The report claims that staggering sums of additional money poured into elections offices in Democrat-voting areas. With the two above-mentioned private nonprofits responsible for an 85 percent boost in total additional election funding concentrated in heavily Democratic municipalities.
Grants with ‘Strings Attached’
CTCL is shown to have provided 25 grants worth $1 million or larger to recipient cities and counties in Arizona, Georgia, Michigan, North Carolina, Pennsylvania, Texas and Virginia. Out of these, 23 went to areas that Joe Biden
won in the 2020 presidential election.
Analysis carried out by the Doyle-led team says CTCL funds increased Democratic-voting Green Bay resources to $47 per voter, while rural areas still registered $4 per voter funding. Disparities of this nature, claims the report, are apparent in areas such as Detroit, Atlanta, Philadelphia, Pittsburgh, Flint, Mich., Dallas, Houston and other cities – recipients of CTCL money.
The analysis offers a case study
of battleground state – Texas, with Democratic counties shown as having received the highest per-capita levels of CTCL spending. Listed as a Republican voter area, Tarrant County flipped Democrat in 2020. The team also offered its preliminary results in Georgia and Wisconsin, that suggested a similar impact on Biden’s vote margin derivative from CTCL spending.
In conclusion, the study underscores that use of private organisations, lacking in administrative and financial transparency and not subject to the same rules and checks that public employees and institutions are, means that they cannot be monitored via open-records requests.
The analysis shows that a massive influx of private funds enabled a “shadow” election system to be set in place during the 2020 presidential election. It is claimed to have systematically favoured Democratic voters over Republican voters from “deep inside” the election system.
According to the authors of the report, the “structural bias” that permeated the 2020 election was likely what allowed Joe Biden to secure an Electoral College triumph. Looking ahead, after conclusion of further state-by-state analysis, the project intends to offer a “counterfactual electoral map”, reflecting how the 2020 election results would have looked without the CTCL/CEIR $419.5 million.
The bombshell report has triggered outrage from the GOP, with Florida Gov. Ron DeSantis saying that election reform law had “banned Zuckerbucks” in this state.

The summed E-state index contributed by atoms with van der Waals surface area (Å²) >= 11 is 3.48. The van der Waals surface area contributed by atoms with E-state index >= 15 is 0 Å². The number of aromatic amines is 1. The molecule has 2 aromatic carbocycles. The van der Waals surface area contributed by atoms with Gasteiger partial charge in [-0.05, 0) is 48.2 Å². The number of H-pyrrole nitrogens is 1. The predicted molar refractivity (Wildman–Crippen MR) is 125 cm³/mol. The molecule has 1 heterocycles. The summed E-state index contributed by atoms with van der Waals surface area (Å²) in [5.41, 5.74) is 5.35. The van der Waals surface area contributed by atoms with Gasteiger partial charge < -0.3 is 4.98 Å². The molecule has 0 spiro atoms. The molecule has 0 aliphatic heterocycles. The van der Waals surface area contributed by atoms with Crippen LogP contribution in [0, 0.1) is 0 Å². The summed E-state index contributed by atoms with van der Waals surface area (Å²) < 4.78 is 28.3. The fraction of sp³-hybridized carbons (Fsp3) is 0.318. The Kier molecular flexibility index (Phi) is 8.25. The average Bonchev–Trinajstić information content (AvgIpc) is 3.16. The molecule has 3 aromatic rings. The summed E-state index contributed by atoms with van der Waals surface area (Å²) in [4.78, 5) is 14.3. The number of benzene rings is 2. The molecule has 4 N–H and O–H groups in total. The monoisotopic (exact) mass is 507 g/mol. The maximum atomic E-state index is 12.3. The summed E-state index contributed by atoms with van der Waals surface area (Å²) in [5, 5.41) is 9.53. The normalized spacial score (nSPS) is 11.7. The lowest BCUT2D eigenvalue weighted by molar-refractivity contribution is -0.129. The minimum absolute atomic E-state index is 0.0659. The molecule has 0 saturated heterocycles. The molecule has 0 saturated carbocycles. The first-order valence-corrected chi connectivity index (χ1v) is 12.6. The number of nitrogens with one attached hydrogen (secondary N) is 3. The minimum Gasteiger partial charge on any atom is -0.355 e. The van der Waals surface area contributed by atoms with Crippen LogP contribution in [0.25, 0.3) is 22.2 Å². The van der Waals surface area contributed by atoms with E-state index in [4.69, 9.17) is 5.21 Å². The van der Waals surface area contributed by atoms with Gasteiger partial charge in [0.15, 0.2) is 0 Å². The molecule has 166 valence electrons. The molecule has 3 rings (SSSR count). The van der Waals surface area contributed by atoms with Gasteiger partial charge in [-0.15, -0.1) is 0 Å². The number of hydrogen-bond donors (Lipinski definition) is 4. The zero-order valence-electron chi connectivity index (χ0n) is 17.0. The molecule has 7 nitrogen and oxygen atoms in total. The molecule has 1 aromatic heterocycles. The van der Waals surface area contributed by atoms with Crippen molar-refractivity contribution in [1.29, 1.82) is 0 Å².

“So, Zuckerberg, he spent over $400 million through these, quote, nonprofits to, quote, help with election administration. But what they would do is they would require certain things to be done like mass mail balloting, ballot harvesting, and they would focus on partisan voter turnout, basically. That was totally unacceptable,” he stated at a press conference on Tuesday.
Sen. Ron Johnson (R-Wis.) questioned the legality of Mark Zuckerberg’s “partisan” 2020 election spending.
“While we still don’t know all that happened, public reporting on his influence over the 2020 elections in Green Bay and other Democrat strongholds raises enough suspicion,” Johnson was quoted by The Post as saying.
Sen. Rand Paul (R-Ky.) went on Twitter to query whether the elections were “for sale?” Wisconsin state Assembly Speaker Robin Vos went even further, commissioning an investigation into the work funded by Zuckerberg and his wife in five cities of Wisconsin.
This comes as earlier this year, analysis by the conservative Foundation for Government Accountability discovered that in the key swing state of Georgia, an estimated $29 million of the Facebook CEO’s money was funnelled into counties later won by Biden.
In response to the report
, Zuckerberg spokesman Ben LaBolt acknowledged donations worth $350 million to the Center for Tech and Civic Life and $69.5 million to the Center for Election Innovation and Research.
“CTCL issued an open call to local jurisdictions across the country and provided funding for all jurisdictions that applied. Nearly 2,500 election jurisdictions from 49 states applied for and received funds, including urban, suburban, rural, and exurban counties. While Mark and Priscilla provided an overall grant to CTCL [to] ensure funding was available, they did not participate in the process to determine which jurisdictions received funds, and as a [nonprofit organisation] CTCL is prohibited from engaging in partisan activities,” said the spokesman.